Last night I spoke at a dinner for a selection of retail and property professionals. One of the key themes that came out of it was the difference between iterative and disruptive innovation. It’s sometimes hard to separate the two. What does it mean to be truly disruptive?
Over dinner we focused on the property industry and the high-buzz world of ‘proptech’. For the most part, proptech has been focused on stripping friction from the process of finding and buying or renting a property.
There is a huge amount of friction to be removed from this process, so even though the technologies being applied to the problem are no longer necessarily novel, their impact is significant. If you can strip half — or more — from the time taken to complete a transaction, isn’t that disruptive?
Measures of disruption
It certainly is by the measure of disruptive innovation that I have used in my consulting work. Here, I would define any innovation as disruptive if it can at least halve or double the relevant metric that it affects, whether that is turnover, profit, churn or anything else.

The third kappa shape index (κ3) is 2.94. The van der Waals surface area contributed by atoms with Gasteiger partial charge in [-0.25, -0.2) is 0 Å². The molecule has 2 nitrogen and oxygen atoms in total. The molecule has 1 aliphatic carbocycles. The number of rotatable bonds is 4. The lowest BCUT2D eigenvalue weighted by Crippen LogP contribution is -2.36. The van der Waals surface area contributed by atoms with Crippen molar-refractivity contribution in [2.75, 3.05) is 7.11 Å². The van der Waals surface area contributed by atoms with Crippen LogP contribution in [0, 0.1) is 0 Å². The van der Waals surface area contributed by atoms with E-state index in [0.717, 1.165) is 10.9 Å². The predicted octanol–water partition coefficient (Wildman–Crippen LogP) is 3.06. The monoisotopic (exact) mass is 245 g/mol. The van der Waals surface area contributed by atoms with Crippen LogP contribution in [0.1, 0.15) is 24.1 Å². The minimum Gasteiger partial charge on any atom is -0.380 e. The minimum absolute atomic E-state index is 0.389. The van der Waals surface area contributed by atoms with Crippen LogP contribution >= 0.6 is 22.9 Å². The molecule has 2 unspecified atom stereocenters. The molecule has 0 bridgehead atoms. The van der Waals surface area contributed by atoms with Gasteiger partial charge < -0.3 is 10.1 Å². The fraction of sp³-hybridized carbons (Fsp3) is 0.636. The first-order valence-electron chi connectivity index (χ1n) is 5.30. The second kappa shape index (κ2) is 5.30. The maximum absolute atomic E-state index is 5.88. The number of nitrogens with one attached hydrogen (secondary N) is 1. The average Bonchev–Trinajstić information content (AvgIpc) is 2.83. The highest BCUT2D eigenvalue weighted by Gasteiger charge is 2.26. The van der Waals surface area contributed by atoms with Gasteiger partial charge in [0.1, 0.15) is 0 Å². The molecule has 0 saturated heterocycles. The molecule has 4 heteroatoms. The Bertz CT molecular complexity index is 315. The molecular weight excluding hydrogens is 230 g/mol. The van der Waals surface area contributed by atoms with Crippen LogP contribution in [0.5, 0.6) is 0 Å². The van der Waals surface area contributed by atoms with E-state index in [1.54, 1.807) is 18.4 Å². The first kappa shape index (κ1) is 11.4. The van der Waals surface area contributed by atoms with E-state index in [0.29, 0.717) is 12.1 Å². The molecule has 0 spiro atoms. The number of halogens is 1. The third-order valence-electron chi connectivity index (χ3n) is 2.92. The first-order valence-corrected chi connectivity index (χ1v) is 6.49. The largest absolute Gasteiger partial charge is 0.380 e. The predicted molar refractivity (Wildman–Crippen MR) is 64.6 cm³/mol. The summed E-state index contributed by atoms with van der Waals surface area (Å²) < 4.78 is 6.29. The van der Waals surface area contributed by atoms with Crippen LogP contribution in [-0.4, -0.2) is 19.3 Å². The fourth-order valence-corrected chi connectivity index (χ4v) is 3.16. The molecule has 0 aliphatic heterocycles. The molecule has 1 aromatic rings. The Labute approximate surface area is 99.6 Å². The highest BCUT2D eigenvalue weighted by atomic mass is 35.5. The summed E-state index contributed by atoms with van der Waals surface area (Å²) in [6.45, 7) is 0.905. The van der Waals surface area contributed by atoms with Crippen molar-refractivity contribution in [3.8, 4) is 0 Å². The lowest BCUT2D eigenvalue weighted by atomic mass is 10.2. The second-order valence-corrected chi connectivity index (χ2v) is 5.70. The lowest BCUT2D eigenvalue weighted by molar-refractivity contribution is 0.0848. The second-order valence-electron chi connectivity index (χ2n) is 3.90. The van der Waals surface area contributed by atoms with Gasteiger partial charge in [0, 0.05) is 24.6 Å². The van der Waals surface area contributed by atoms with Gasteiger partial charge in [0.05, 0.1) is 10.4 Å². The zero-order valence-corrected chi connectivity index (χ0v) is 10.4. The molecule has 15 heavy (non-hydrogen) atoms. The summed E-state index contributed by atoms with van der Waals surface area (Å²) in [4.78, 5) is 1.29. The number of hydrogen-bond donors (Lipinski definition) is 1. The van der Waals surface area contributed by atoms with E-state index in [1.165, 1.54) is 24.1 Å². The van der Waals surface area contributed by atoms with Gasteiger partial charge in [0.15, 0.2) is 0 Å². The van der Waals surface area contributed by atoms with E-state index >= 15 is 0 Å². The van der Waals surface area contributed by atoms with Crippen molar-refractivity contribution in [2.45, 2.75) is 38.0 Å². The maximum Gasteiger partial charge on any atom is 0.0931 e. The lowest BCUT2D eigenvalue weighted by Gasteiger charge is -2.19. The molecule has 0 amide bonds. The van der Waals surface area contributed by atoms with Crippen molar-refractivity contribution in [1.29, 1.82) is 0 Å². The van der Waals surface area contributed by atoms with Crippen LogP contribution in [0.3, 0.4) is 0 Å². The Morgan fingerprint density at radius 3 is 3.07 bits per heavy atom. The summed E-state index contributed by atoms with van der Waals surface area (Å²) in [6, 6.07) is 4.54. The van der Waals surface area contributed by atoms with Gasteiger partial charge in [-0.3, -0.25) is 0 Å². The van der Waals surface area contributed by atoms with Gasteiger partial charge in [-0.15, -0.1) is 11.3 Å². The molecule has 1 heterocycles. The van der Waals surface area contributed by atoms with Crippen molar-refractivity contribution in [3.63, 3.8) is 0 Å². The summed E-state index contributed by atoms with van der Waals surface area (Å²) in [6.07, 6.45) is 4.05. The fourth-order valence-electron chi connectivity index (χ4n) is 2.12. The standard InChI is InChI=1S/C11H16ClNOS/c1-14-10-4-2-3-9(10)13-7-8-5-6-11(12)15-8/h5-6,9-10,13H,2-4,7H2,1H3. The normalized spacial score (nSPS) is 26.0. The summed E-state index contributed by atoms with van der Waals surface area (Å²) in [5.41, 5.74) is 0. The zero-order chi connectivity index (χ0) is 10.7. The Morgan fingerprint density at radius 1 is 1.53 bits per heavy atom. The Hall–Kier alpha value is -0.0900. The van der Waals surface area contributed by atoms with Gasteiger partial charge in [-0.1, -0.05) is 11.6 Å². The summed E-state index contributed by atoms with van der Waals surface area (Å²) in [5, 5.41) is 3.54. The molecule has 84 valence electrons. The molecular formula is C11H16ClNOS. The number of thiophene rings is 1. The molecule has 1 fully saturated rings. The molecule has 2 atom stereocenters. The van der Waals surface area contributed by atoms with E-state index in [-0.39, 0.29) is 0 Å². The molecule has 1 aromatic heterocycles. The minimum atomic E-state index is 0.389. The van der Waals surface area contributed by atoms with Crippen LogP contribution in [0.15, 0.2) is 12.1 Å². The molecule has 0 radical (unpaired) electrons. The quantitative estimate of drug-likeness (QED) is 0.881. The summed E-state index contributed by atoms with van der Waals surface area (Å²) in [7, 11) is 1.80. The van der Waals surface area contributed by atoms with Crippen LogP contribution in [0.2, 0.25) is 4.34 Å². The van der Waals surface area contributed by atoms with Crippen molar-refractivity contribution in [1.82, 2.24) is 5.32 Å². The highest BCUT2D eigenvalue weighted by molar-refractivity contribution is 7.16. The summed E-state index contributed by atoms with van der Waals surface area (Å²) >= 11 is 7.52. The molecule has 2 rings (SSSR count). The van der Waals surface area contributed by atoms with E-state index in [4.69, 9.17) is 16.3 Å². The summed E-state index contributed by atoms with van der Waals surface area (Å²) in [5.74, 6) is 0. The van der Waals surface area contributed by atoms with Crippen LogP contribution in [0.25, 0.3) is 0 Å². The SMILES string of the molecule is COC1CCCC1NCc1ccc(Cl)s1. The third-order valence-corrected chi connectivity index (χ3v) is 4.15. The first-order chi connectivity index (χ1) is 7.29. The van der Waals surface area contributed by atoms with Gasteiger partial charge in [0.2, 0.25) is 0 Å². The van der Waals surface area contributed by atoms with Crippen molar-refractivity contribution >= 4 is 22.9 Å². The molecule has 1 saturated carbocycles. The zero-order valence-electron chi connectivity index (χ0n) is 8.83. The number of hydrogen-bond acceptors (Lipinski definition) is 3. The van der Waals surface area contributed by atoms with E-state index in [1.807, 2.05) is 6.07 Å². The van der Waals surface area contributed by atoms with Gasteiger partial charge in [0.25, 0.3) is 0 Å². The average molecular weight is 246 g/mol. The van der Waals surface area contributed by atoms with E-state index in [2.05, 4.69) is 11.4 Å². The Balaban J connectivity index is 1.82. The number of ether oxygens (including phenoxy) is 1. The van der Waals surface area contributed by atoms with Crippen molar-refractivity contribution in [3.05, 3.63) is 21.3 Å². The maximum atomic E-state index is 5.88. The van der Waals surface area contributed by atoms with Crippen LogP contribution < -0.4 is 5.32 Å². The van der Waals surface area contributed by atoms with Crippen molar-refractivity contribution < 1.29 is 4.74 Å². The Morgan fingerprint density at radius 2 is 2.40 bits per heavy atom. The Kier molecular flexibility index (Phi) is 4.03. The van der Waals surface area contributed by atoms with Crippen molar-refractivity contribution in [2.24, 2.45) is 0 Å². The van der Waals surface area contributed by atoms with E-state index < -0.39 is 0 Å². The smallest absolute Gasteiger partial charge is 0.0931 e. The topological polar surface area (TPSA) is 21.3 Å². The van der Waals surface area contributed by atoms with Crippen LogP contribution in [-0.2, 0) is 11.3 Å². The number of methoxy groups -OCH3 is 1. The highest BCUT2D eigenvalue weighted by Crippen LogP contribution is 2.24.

But that’s a purely quantitative measure. Rightly or wrongly, I feel like there ought to be a qualitative measure to disruptive innovations. They ought to be unexpected and novel, not obvious and predictable.
Mature markets and laggards
Most of the time, the qualitative measure works. In mature industries, there is usually very little that can have such great effects that isn’t unexpected or novel, so anything that clears the quantitative bar also passes the qualitative test. But in sectors like property that are arguably lagging on technology adoption, that measure breaks down.
Can something be described as disruptive, if it is really a predictable iteration of current practice or the application of simple technologies to an obvious problem?